Organization Name : Department of Health
Facility Name : Sisonke Vaccine FAQs
Applicable For : Health Care Workers
Website : http://sisonkestudy.samrc.ac.za/
Sisonke Vaccine FAQs
1. How is the Sisonke rollout going to work?
** The South African government has secured half a million doses of the vaccine from JnJ, enough to vaccinate half a million health workers.
** The first batch of 80,000 doses arrived on the 16th of February and further deliveries will follow every two weeks.
Related / Similar Service : Sisonke eConsent Enrolment Process
** Vaccines will be available at 17 hospitals throughout the country where teams of researchers and vaccinators will work together to deliver the vaccine to health workers up to 10 hours a day, 7 days a week.
** Research staff will be responsible for ensuring the cold chain and drawing up the correct amount of vaccine. Vaccinators will complete assessment checks, administer the vaccine and monitor you for a few minutes.
** The first step to accessing a vaccine is to register on the country’s Electronic Vaccination Data System (EVDS). You can access the system by visiting this website: https://vaccine.enroll.health.gov.za
2. How does the JnJ vaccine compare with other COVID-19 vaccines?
Like all COVID-19 vaccines, the JnJ vaccine contains instructions for the spike protein on the coronavirus. These instructions are delivered to our immune system by a modified adenovirus that has also been used in other vaccines, such as the Ebola and Zika vaccines.
The adenovirus is safe to use in vaccines as it has been modified so that it cannot cause disease or replicate in humans.
Nonactive ingredients in the JnJ vaccine include sodium chloride, citric acid monohydrate buffer, polysorbate 80, 2 hydroxypropyl-ß-cyclodextrin (HBCD), ethanol (absolute), sodium hydroxide and water for injection. All of these ingredients are safe for human consumption. The vaccine does not contain any animal products and is halal.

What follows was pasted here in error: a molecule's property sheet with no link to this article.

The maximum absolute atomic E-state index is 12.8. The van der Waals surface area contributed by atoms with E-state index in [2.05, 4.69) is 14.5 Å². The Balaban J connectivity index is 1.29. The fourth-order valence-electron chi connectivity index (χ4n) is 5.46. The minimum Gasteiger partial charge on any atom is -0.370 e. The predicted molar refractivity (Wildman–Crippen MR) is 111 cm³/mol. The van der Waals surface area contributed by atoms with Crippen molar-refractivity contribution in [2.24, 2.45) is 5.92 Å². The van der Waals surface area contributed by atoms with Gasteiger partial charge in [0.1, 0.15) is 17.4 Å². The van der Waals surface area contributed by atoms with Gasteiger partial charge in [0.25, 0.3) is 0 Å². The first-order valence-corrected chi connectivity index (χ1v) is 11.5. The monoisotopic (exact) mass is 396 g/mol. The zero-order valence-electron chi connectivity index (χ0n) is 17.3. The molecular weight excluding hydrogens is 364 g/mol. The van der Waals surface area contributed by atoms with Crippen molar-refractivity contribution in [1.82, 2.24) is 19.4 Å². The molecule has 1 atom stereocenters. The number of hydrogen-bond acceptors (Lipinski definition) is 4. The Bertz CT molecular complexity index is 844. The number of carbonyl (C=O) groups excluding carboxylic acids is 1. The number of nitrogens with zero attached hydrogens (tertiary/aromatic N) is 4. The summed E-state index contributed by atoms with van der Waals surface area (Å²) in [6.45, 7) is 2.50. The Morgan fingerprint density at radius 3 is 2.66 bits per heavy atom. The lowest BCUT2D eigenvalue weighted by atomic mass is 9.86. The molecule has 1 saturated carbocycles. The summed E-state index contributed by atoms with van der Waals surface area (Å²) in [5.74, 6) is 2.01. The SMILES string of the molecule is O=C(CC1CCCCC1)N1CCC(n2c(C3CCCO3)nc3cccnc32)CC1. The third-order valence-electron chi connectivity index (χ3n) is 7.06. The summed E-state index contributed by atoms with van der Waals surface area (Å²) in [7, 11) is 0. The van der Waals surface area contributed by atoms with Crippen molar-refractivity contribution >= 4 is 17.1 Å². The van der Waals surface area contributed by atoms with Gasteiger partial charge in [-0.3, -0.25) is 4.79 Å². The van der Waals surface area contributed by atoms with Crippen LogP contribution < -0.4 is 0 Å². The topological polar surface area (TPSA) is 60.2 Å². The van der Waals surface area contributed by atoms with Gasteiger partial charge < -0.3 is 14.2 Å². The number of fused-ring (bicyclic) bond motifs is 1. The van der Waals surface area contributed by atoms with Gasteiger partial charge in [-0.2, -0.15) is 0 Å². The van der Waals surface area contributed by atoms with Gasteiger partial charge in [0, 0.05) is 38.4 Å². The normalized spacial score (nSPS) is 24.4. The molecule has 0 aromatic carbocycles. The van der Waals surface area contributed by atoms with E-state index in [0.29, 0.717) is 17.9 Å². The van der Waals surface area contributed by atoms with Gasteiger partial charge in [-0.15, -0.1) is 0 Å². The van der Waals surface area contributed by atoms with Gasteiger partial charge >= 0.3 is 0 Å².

3. How does the vaccine protect you against COVID-19?
When injected, the vaccine trains your immune system to fight the virus that causes COVID-19. The vaccine does not contain the coronavirus and will not give you COVID-19.
People often develop some mild side-effects like tenderness at the infection site, feeling unwell, feverish and a headache for a few days. These are positive signs that the body is mounting an immune response to the coronavirus.
The technical term for this is ‘reactogenicity’. When you encounter real coronavirus particles in future, your immune system will be able to disarm the virus so that you either do not fall ill at all, or if you do, the symptoms are mild and your chances of being hospitalised or dying are much lower.
4. How is the JnJ vaccine stored?
The vaccine has a long shelf life of 2 years at -20 degrees Celsius and can be safely stored in a domestic fridge for 1 month. This makes it suitable for widespread rollout in warmer countries like South Africa as ultra-cold freezers are not needed.
5. How is the vaccine given and when does protection start?
The JnJ vaccine is given as a single dose into the upper arm. Protection starts around 10-14 days after vaccination, and even as early as 7 days for severe disease. Protection rises to good levels around a month after vaccination.
The JnJ vaccine is the only COVID-19 vaccine currently available that only uses a single dose. Other COVID-19 vaccines currently require two doses. No vaccine provides 100% protection.
The JnJ vaccine is thought to provide 57% protection against moderate-severe disease, 85% protection against severe disease, and 100% protection against death. We are still waiting for further results on how effective the vaccine is at preventing asymptomatic transmission.
It is important you continue to use masks, practise social distancing and good hand hygiene. If you are a healthcare worker, you still need to wear your PPE and stay vigilant, even after you are vaccinated.